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Many dog parents complain that their four-legged companions are destructive when they are alone. The dogs are found to urinate, bark, dig, defecate, howl, or chew. Some even try to escape. These are not lack of manners but distress signs. If a dog shows anxiety or drools when its owners prepare to leave for office, then it can be surmised that the canine has separation anxiety. This happens when your dog is too much attached to you. The result is household destruction and even by consequence, self-injury. You will find such destruction to be around the exit points of the house, like doors or windows.
A few dogs even go to the extent of trying to prevent their
owners from leaving. It will start to bark and show distress symptoms a few
minutes after you leave it alone in the house. As an owner, you aim to reassure
the dog that all is well and there is nothing to fear. You should set things up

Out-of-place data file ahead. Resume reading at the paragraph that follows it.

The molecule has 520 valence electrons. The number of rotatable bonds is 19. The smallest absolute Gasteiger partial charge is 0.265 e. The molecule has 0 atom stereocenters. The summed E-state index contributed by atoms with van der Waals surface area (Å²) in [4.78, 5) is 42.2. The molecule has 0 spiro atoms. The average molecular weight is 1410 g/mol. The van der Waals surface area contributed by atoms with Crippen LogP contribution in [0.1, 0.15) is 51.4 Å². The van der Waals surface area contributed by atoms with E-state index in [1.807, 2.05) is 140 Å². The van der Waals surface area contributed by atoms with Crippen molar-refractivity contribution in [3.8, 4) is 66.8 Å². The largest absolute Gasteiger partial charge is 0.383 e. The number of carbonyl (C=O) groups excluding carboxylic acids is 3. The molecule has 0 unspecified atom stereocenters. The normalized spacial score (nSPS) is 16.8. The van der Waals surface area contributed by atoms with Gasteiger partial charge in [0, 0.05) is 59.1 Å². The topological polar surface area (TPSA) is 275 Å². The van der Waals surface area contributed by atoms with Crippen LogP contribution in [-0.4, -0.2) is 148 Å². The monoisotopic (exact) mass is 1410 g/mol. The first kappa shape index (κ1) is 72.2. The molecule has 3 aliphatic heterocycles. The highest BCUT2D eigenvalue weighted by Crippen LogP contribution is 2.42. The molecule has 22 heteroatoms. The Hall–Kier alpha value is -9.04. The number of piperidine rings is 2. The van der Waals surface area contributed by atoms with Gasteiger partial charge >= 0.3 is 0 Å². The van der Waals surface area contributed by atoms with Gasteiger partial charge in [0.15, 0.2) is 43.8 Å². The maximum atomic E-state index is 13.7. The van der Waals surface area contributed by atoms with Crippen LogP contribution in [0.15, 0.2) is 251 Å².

in such a way that the dog does not experience anxiety or fear when you leave.
It may also enjoy the few hours of solitude.
Counter-conditioning is an excellent solution if your dog
suffers from mild separation anxiety. The counter-conditioning treatment is a
process which changes the aggressive, fearful, or anxious reaction of the
present to a relaxed and pleasant one. This is done by associating the presence
or sight of a disliked person, object, animal or a situation with something
nice, which the dog likes. The canine after a certain period learns that what
it fears is in reality good for it. One example is you come back with treats
every day or give your dog a puzzle to solve. Once the canine solves the
puzzle, the box opens up to give it a treat. If you opt for the toy method, do
not forget to remove the toy (and the associated gift) when you are at home. Do
keep in mind that this solution will work only for dogs with mild separation
anxiety as severely anxious dogs will not eat food in the absence of their
counterconditioning and desensitization program is needed for moderate or
severe instances of separation anxiety. It is important you gradually accustom
your dog to be alone. Begin with a few short separations and then slowly
increase the length of the time you are absent over a few weeks. Daily sessions
are a must in such cases. The dog must not be afraid at any time during the
process. If it does, the process will be a failure. It is a good idea to call a
specialist in this case. Vets may recommend dog anxiety medications such as Clomicalm for your pet.